We are in…Belgium

roly sign

In Belgium the north is called Flanders and the people speak Dutch, the south or Wallonia speaks French, and a small part in the east speaks German.


Before arriving to Belgium, we had a carefree spirit about everything.  We didn’t even know we were going to land in Belgium until about 3 days before we left.  We were so busy enjoying Paris that I didn’t do any research on where we were going.  I was just thankful to God/the Universe, that the two weeks we needed somewhere to go, was fulfilled by a workaway host.  Workaway is how we are able to afford a year in Europe.  We volunteer 5 hours a day, 5 days a week, in exchange for free room and board.

So when we were on the train to Brussels from Paris (2 hours delayed due to an accident involving a person on the tracks) and the gentleman checking our tickets said, “You are going to Charleroi?  Good luck with that!  It is very dangerous.”  Behind him his buddy was laughing and smiling.  We had no clue if it was a joke with his friend or if we needed to heed the warning.  Well, that was all I needed to take me out of the moment and shift me right into my head.

What was I thinking? We don’t even know what language they speak in Belgium.  I don’t even know if Michele, our workaway host, is a male or female.  Stephane in France ended up being a man.  What if the place we are staying is in the ghetto.  I didn’t even research the place we are going?  What were you thinking!?!  It is going to be dark by the time we arrive now.  We have no car, no cell phone.  We need a cell phone.  What if it is terrible when we get off the train?  I bet there will not be any taxis.  We couldn’t even buy a ticket at the train station in Paris to where we are going because it is such a small town.  And so the incessant thoughts continued for hours.  I completely forgot all my yogic training, all my meditation techniques, all my prayers, and was working myself into a panic.

It didn’t help when we switched trains to Charleroi that the hour trip started out standing room only.  There were not any seats anywhere.  I finally spotted at least one seat in the  coach over.  I opened the door between the two coaches and the platforms between the two trains had gaps on the sides so you could see the ground racing by, the platforms were wildly shifting up and down, left and right.  I remembered my prayers then, “Oh my God, oh my God.” As I took a deep breath in and anxiously crossed to the next coach.  The good news was there were actually two seats across from each other.  Success!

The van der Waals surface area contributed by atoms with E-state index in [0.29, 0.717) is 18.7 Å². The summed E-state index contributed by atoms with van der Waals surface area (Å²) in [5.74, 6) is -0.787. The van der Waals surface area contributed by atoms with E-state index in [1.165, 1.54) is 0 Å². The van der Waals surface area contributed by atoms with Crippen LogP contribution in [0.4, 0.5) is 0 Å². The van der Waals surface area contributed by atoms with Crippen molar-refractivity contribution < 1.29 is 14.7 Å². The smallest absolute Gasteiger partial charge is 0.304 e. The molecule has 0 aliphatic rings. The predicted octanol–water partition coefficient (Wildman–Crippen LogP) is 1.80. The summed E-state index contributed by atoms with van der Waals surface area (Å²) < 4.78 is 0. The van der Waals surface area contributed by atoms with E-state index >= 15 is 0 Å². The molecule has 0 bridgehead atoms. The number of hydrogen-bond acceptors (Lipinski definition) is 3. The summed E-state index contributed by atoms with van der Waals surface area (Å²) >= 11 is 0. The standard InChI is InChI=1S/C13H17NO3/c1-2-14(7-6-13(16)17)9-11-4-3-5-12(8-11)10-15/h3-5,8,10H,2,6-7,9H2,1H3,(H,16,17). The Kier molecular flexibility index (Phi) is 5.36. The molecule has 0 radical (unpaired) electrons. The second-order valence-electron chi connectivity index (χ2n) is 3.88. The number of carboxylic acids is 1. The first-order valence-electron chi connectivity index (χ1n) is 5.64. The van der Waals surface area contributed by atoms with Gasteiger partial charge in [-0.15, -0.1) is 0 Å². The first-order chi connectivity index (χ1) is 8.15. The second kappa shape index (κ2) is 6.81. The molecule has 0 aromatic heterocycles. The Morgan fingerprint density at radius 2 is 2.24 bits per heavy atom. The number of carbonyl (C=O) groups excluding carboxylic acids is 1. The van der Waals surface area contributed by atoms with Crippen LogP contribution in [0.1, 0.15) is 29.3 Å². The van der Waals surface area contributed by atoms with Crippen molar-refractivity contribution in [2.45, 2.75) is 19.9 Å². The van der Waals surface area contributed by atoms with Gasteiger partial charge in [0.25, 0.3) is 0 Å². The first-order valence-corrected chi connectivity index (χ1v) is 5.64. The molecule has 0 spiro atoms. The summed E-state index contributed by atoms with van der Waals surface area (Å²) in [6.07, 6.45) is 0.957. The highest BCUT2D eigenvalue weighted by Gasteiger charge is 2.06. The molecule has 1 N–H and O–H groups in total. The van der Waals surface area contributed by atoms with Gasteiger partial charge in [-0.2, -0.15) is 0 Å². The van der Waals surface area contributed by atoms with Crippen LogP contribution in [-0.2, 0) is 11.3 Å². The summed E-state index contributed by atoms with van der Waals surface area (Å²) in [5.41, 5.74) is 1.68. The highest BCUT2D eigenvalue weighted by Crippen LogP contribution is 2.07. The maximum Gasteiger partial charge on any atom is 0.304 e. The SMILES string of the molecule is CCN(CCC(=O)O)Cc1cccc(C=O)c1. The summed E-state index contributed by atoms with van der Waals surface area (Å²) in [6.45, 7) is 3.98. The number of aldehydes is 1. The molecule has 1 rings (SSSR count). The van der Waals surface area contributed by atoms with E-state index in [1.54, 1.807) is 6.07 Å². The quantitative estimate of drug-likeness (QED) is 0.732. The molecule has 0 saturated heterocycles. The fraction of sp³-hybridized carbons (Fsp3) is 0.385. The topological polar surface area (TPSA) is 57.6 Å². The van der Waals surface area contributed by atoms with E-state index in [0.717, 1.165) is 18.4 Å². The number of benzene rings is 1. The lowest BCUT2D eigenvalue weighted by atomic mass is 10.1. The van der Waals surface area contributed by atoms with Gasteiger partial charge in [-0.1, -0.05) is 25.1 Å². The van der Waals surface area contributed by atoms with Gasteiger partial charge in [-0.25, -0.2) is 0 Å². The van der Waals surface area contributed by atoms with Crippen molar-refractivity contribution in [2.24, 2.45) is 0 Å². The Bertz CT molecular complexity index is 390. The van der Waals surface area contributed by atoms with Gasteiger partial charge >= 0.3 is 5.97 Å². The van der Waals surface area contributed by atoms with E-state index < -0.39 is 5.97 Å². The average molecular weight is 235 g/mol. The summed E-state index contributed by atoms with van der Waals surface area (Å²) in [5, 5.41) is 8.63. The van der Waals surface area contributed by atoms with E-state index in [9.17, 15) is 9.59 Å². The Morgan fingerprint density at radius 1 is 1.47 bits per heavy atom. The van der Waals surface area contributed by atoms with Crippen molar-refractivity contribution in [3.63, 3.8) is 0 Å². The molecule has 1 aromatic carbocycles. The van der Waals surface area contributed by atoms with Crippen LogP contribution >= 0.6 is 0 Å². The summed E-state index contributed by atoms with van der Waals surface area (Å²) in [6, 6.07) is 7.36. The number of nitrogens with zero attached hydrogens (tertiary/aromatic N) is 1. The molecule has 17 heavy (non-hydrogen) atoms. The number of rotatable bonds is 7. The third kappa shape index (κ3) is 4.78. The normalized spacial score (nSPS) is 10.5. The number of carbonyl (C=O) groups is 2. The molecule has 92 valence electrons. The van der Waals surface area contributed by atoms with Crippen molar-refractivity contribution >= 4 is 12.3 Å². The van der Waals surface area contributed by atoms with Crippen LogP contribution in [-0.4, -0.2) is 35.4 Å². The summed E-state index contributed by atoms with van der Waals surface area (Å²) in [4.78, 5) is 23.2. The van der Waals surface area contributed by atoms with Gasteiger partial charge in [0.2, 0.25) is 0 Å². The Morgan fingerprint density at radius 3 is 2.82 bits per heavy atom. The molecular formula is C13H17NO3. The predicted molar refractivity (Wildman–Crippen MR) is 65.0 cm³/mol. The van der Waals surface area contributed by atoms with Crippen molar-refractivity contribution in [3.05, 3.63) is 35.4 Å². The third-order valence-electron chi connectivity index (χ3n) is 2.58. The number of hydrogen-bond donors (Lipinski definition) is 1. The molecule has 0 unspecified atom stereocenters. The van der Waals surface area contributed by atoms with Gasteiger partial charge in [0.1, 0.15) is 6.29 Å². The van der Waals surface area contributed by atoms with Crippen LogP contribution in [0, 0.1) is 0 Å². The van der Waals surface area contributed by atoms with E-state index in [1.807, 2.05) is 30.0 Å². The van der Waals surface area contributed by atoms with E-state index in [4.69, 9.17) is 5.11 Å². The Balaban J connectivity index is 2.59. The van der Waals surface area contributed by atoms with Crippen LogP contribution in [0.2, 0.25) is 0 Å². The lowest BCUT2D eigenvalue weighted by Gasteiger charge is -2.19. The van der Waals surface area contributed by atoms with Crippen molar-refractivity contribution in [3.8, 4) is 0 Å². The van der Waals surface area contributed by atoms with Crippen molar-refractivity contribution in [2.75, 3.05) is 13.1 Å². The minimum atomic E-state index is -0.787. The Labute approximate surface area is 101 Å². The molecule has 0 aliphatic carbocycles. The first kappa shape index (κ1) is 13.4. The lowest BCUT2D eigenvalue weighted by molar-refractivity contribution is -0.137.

The feeling didn’t last long, when a group of teenagers began getting rowdy behind me.  At least Jon could see them and kept glancing over periodically.  This is the problem with not understanding a language.  You have no idea if you need to be on alert or not, which pretty much means you are on alert with everything.  We had no idea if the teenagers were making jokes about their day at school or were talking about the tourist they just robbed!

To top it all off, I had apparently found us seats in first class (not that you would have noticed).  So with about 10 minutes left in our journey, when our tickets were checked, the lady said we had to get up and move back to second class.  That about did me in!

The internal mental chatter just kept getting worse and worse.  Until my dear husband finally looked over and said, “It will be fine, just wait, it will probably be adorable.”  He knew I was worried because I hadn’t said a single word in about an hour, although I put up a good facade, he can see straight through it.

It was then I realized I had been holding my breath, and finally took an inhale and exhale.  It occurred to me just 3 days ago, I was elated at how beautifully God had given us a place to stay for exactly the time we needed.  I was in awe of how, if you ask, you shall receive.  And in that moment I told myself, it would not have worked out so perfectly, with obvious divine intervention, for us to land in a dangerous place.  So I calmed myself down a little bit.

When we finally arrived at our stop in Mariembourg, there were definitely no taxis.  Only an outside platform with a single bench.  It looked more like a bus stop.  When we wheeled our luggage to the small parking lot, Michele, a man, was there to greet us.  Michele’s vehicle was a two passenger jeep, so Jon had to jump in the back with the fishing nets and rusty tools. We drove through muddy roads, through a forest with patches of fog, to get to an even smaller village, which would have completely freaked me out if Jon hadn’t been there.  It was a scene out of a horror movie…the young couple get in a jeep and are taken into the woods…ok just let your imagination run wild- mine was.

We  safely got to Michele’s home and ended up sitting in his cozy den talking for an hour or so, which calmed my nerves a bit more.  We indeed had a very kind gentleman for a host.

So we are here in rural Belgium.  As Michele said, “Dis is very different from Pari.  You sleep tonight, no noise here, no noise.”

We indeed are no longer in Paris.  But our first night did bring much better sleep, especially knowing we have a nice host.


I have to tell you I was debating on sharing this with everyone, assuming most of you just want to hear about the places we are going.  But this is more than just an adventure around Europe.  This is a spiritual journey.  So I figured I should share even when it is not all as magical as Paris…  

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